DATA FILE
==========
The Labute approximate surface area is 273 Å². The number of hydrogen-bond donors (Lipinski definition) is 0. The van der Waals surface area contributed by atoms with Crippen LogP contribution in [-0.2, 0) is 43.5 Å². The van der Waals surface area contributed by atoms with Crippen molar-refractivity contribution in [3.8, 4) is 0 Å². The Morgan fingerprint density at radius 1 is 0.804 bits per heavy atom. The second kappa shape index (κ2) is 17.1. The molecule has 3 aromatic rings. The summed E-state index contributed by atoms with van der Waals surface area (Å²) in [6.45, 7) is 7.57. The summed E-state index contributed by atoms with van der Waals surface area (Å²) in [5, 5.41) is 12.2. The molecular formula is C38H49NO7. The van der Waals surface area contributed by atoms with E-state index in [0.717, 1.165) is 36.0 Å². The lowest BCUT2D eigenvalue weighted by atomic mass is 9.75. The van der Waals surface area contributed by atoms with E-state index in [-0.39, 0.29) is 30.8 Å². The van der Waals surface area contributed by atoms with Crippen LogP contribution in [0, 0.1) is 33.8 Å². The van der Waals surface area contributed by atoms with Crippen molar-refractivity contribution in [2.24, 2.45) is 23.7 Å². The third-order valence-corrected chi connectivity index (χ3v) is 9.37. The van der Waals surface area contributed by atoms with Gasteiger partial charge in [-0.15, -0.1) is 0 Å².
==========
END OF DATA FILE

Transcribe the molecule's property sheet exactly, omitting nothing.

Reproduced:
The Labute approximate surface area is 273 Å². The number of hydrogen-bond donors (Lipinski definition) is 0. The van der Waals surface area contributed by atoms with Crippen LogP contribution in [-0.2, 0) is 43.5 Å². The van der Waals surface area contributed by atoms with Crippen molar-refractivity contribution in [3.8, 4) is 0 Å². The Morgan fingerprint density at radius 1 is 0.804 bits per heavy atom. The second kappa shape index (κ2) is 17.1. The molecule has 3 aromatic rings. The summed E-state index contributed by atoms with van der Waals surface area (Å²) in [6.45, 7) is 7.57. The summed E-state index contributed by atoms with van der Waals surface area (Å²) in [5, 5.41) is 12.2. The molecular formula is C38H49NO7. The van der Waals surface area contributed by atoms with E-state index in [0.717, 1.165) is 36.0 Å². The lowest BCUT2D eigenvalue weighted by atomic mass is 9.75. The van der Waals surface area contributed by atoms with E-state index in [-0.39, 0.29) is 30.8 Å². The van der Waals surface area contributed by atoms with Crippen LogP contribution in [0, 0.1) is 33.8 Å². The van der Waals surface area contributed by atoms with Crippen molar-refractivity contribution in [2.24, 2.45) is 23.7 Å². The third-order valence-corrected chi connectivity index (χ3v) is 9.37. The van der Waals surface area contributed by atoms with Gasteiger partial charge in [-0.15, -0.1) is 0 Å².